If an extra two wins or an extra two dozen strikeouts will make a big difference in your standings, here's where to look.
Over the past week, I’ve discussed the importance of prioritizing categorical impact over raw value with the season nearing an end. At this point I think I’ve given the concept more press than Psy is getting, and while "Gangnam Style" becomes no less brilliant play after play, I fear me talking anymore about this would have the opposite effect. So, I’ll simply point you towards my one-category contributor articles for saves and homers and steals and invisible horse dance my way onto the meat of today’s article...
The best strategy when chasing wins is to play the match-ups, if you have the luxury of doing so in leagues with daily transactions and/or deep-ish free agent pools. Ideally, you’ll target pitchers with good skills and potent offenses who are facing weak offenses. Mixing and matching is almost certain to be better than rolling with a single starter come hell or high water. Still, if you need to for whatever reason, here are a few to consider.
The Padres are off to a horrible start, so a housecleaning might be forthcoming. Who stays and who goes?
The San Diego Padres, perhaps predictably, have gotten off to a miserable start in 2012. Although expectations were not high coming into the season, almost nothing has gone right for the club. Between injuries and ineffectiveness, not to mention ongoing ownership/television deal issues (I live 15 minutes from Petco Park and cannot watch the team on TV in my home, which might qualify as “charmingly retro” if it weren't so annoying), the Padres are staring at their worst-case scenario only a month into the campaign.
Last week, Kevin Goldsteinsuggested that a “housecleaning in San Diego could be coming.” Reader pobothecat wondered what such a housecleaning might look like, and so did I.
The Rangers face a difficult decision about extending Josh Hamilton, but the decision to acquire him wasn't easy, either.
While looking toward the future with our comprehensive slate of current content, we'd also like to recognize our rich past by drawing upon our extensive (and mostly free) online archive of work dating back to 1997. In an effort to highlight the best of what's gone before, we'll be bringing you a weekly blast from BP's past, introducing or re-introducing you to some of the most informative and entertaining authors who have passed through our virtual halls. If you have fond recollections of a BP piece that you'd like to nominate for re-exposure to a wider audience, send us your suggestion.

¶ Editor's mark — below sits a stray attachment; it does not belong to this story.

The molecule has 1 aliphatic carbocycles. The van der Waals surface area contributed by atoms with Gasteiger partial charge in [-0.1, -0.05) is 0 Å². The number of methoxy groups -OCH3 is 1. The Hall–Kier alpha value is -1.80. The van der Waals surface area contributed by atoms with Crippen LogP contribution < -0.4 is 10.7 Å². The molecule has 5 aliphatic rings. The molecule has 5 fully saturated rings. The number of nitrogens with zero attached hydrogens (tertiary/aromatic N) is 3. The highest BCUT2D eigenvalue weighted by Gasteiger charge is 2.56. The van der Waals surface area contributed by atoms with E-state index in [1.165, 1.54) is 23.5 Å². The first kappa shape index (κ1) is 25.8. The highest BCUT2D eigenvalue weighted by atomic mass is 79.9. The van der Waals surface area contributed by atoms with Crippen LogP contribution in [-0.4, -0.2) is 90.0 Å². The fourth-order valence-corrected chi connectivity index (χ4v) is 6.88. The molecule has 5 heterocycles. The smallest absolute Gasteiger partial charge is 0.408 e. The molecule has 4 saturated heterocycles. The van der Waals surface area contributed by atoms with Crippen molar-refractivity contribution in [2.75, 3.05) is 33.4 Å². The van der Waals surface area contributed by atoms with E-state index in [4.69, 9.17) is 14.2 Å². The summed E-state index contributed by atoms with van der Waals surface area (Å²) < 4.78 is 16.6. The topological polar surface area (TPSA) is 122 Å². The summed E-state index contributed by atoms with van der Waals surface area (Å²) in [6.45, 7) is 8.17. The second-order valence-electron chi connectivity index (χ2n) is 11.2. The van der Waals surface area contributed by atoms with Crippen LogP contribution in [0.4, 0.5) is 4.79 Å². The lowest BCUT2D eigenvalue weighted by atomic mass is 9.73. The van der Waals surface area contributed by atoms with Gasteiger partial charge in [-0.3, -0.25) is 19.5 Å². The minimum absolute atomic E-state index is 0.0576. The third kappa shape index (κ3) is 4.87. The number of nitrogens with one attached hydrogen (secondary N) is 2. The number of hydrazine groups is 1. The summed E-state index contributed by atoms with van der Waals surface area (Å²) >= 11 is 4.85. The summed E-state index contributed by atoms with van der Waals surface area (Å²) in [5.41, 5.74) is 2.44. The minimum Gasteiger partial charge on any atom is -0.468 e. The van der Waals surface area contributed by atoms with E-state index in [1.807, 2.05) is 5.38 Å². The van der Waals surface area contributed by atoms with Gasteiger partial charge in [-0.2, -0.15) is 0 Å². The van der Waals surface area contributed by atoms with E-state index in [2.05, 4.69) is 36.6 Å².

With hindsight, it's easy to see that the Rangers won the Hamilton-Volquez trade. At the time the trade happened, though, that wasn't obvious, as indicated by the contemporary review reproduced below, which originally ran as part of a "Transaction of the Day" column on December 27, 2007.
The Padres pitching staff pools its knowledge about offense in an attempt to snap a hitless streak.
Pitchers are terrible hitters, but their terribleness is at least consistent. Since 2000, as offense overall has declined, pitchers have never slugged lower than .175 (nor slugged higher than .195). They've never batted lower than .130 (or batted better than .150). Pitchers can't do what you want them to do, which is get a hit, but at least they fail at a rate you can rely on. There's something okay about this arrangement.
This year's pitchers, though, are just so bad at hitting. They're hitting .110, and they're slugging .123. Both of these totals would be the lowest in the post-WWII era, and probably the lowest ever. We can't even blame it on some sort of seasonal disadvantage that hitting pitchers face in the spring. Switching to TAv, we find that April has traditionally been a strong month for pitchers at the plate, with April representing pitchers' best months of the 2009 and 2010 seasons:
The Padres and Dodgers met for their opening series last week, bringing to mind their intertwined histories.
Every now and then, someone not from these parts makes the mistake of calling San Diego a suburb of Los Angeles. I'm not very familiar with the East Coast, but my guess based on relative proximity is that this would be like calling Philadelphia a suburb of New York. We are a gentle people, and so just as folks from Hawai'i bristle but remain silent when some guy with a comb-over nursing an umbrella-laden drink loudly proclaims his intent to “go back to the States,” we blink and smile while being offended in a manner that might cause a riot were that same guy to refer to a person from Philadelphia as a New Yorker.
That being said, when the Padres first joined the National League in 1969 they were, in many respects, an offshoot of the Dodgers to the north. Not quite “The Jeffersons” to “All in the Family,” more like “After M*A*S*H” to “M*A*S*H.”